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December 13, 2012

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Mark Folkestad

First?

jimmyk

One of Will's better efforts. But I'm not sure about this:

If, however, you harbor the antisocial desire — stigmatized as such by America’s judgmental tax code — to bequeath your wealth to your children, this would be an excellent month to die.

My understanding is that you can give money to your children now, up to the current $5M exemption, without incurring taxes. No need to die. I hope Will doesn't cause any needless suicides or parricides.

Danube of Thought

Jimmyk, my understanding is that all you can give in a year without being liable for the gift tax is something like $12,000 per recipient.

NK

Estate taxes? My children are on notice not to worry about estate/gift tax rates and exemption levels.....

Danube of Thought

CBS:

(MoneyWatch) Individuals can generally receive up to $13,000 a year as a gift without getting hit by a federal gift tax. In 2013, as a result of cumulative indexing, this amount is projected to increase to $14,000 per person. Parents also may use the technique of "gift splitting," or combining gifts to a child, so that each makes a gift of $13,000 ($14,000 in 2013), which amounts to $26,000 in tax-free gifts ($28,000 in 2013) per year.

My understanding is that the giver, not the recipient, is liable for the tax.

henry

DoT, the penalty tax is something like 125% of the gift.

rse

I am going to reply to Janet's comment on last night's Dalrymple link here.

Lots of what I work on is so concentrated on trying to change people for political power that the actual effects get ignored.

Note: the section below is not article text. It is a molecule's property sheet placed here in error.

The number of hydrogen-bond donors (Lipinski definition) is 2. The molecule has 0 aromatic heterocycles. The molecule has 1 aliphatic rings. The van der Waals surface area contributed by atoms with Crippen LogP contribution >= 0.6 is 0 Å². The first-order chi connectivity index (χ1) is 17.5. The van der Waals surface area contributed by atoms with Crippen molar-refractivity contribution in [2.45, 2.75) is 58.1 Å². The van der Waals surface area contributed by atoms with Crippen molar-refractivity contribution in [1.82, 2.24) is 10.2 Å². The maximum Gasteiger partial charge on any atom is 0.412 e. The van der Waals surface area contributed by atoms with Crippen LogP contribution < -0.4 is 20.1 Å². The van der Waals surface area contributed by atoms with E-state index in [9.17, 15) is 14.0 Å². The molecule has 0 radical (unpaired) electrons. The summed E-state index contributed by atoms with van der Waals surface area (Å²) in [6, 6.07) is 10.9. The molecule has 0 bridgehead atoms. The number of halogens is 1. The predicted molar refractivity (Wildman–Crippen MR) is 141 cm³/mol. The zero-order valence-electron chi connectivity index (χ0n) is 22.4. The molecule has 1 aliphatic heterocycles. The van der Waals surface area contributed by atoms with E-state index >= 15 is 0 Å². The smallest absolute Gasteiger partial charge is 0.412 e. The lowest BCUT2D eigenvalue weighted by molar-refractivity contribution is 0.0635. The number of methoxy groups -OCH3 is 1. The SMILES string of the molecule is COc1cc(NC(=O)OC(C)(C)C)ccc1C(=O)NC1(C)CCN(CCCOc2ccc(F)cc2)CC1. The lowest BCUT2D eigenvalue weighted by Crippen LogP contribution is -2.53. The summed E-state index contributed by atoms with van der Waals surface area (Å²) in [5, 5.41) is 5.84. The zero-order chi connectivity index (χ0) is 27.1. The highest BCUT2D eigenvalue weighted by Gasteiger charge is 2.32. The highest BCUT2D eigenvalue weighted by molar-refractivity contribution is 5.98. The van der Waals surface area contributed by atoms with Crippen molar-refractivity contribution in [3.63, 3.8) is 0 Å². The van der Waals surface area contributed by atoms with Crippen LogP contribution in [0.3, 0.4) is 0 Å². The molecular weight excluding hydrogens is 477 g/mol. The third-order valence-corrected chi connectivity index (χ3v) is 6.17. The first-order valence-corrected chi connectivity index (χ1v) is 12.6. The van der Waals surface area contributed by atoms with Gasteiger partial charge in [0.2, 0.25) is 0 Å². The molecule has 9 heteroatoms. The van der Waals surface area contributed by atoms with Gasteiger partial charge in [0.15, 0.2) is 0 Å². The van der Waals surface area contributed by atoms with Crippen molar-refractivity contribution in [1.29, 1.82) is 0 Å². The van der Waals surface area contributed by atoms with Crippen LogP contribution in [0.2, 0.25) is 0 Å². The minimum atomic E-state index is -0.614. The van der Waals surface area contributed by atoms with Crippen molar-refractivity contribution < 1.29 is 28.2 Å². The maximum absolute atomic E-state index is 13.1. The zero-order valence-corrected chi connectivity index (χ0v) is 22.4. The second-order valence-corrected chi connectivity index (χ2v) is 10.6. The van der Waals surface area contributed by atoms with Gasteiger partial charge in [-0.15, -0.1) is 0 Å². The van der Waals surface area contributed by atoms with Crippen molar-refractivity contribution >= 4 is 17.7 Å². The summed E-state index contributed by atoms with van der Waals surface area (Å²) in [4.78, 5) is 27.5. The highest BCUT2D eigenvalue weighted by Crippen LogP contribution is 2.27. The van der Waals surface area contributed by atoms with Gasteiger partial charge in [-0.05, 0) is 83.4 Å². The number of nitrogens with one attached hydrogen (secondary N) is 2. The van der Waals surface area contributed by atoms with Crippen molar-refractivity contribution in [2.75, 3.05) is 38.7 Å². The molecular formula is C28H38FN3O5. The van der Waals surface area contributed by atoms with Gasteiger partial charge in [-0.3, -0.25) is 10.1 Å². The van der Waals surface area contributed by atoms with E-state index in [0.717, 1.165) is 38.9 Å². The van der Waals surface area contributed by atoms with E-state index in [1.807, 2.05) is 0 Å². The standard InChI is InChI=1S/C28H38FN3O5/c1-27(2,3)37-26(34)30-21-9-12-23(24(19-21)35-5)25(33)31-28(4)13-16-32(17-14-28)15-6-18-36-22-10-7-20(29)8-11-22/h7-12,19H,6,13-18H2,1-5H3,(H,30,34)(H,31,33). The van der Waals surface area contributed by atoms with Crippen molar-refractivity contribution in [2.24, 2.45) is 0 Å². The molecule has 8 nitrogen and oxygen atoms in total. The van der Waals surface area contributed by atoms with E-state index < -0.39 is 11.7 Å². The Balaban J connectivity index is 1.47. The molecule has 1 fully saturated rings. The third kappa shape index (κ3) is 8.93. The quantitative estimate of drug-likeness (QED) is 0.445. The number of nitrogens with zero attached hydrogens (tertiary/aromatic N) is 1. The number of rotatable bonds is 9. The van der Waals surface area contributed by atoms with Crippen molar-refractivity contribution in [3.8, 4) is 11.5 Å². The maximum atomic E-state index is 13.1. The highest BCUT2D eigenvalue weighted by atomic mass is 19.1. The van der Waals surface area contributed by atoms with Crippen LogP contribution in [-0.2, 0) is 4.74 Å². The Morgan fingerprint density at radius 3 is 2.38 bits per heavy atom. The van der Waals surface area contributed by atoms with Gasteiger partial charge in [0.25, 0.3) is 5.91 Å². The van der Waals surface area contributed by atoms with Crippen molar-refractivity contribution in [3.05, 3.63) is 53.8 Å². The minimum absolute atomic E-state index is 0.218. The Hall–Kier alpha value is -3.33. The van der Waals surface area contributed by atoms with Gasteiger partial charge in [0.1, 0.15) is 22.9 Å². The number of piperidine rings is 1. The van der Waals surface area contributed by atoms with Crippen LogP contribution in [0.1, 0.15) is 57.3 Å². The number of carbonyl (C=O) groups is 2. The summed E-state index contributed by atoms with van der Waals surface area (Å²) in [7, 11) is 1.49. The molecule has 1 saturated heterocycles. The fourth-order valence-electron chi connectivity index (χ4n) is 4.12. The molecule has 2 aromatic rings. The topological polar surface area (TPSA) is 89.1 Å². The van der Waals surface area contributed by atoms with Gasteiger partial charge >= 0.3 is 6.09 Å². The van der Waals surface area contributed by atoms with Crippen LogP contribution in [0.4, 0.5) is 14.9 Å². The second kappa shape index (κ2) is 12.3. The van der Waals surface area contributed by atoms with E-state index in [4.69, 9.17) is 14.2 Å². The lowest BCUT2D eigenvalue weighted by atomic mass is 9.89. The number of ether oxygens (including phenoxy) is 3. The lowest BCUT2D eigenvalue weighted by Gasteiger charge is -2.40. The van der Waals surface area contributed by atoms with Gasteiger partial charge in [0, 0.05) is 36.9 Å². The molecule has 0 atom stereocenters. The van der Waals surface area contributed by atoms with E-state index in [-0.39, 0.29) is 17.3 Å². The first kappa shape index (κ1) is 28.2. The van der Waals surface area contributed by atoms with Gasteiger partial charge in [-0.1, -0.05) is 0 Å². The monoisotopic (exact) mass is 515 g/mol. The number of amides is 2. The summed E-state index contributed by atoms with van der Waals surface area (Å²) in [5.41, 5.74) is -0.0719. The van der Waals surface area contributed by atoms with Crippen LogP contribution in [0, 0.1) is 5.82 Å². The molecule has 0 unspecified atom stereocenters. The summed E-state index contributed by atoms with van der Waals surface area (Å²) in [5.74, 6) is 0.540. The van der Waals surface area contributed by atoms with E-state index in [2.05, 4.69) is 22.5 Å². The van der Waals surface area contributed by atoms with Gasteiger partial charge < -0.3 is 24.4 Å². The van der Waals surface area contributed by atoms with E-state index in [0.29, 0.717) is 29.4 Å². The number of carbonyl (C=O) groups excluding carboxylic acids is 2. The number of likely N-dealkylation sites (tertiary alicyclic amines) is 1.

We are about to embark on what of the biggest social engineering projects ever and the only people other than me who know the whole story have no knowledge of economics or history.

Most days I feel a bit like it's August 1914 and I am listening to bright young men from Germany, France, Belgium, and England talk about how much fun the war will be. And how they will show the other side what is wrong with their ideals.

Not to be mean but I cannot tell you how stupid the Diva's principal is. It is useful for me because he repeats what he has been told. But he was clearly a weak student and went to a no name religious college where he got an ed degree. The idea of feeling and believing clearly fits his brain more than logical thinking. He appears to have a learning disability where he cannot process verbal info without a visual prompt. He probably did not learn anything from lectures because he cannot follow basic unexpected questions very well and frequently gives an answer confirming the very problem the concerned parent just asked about without realizing he did that.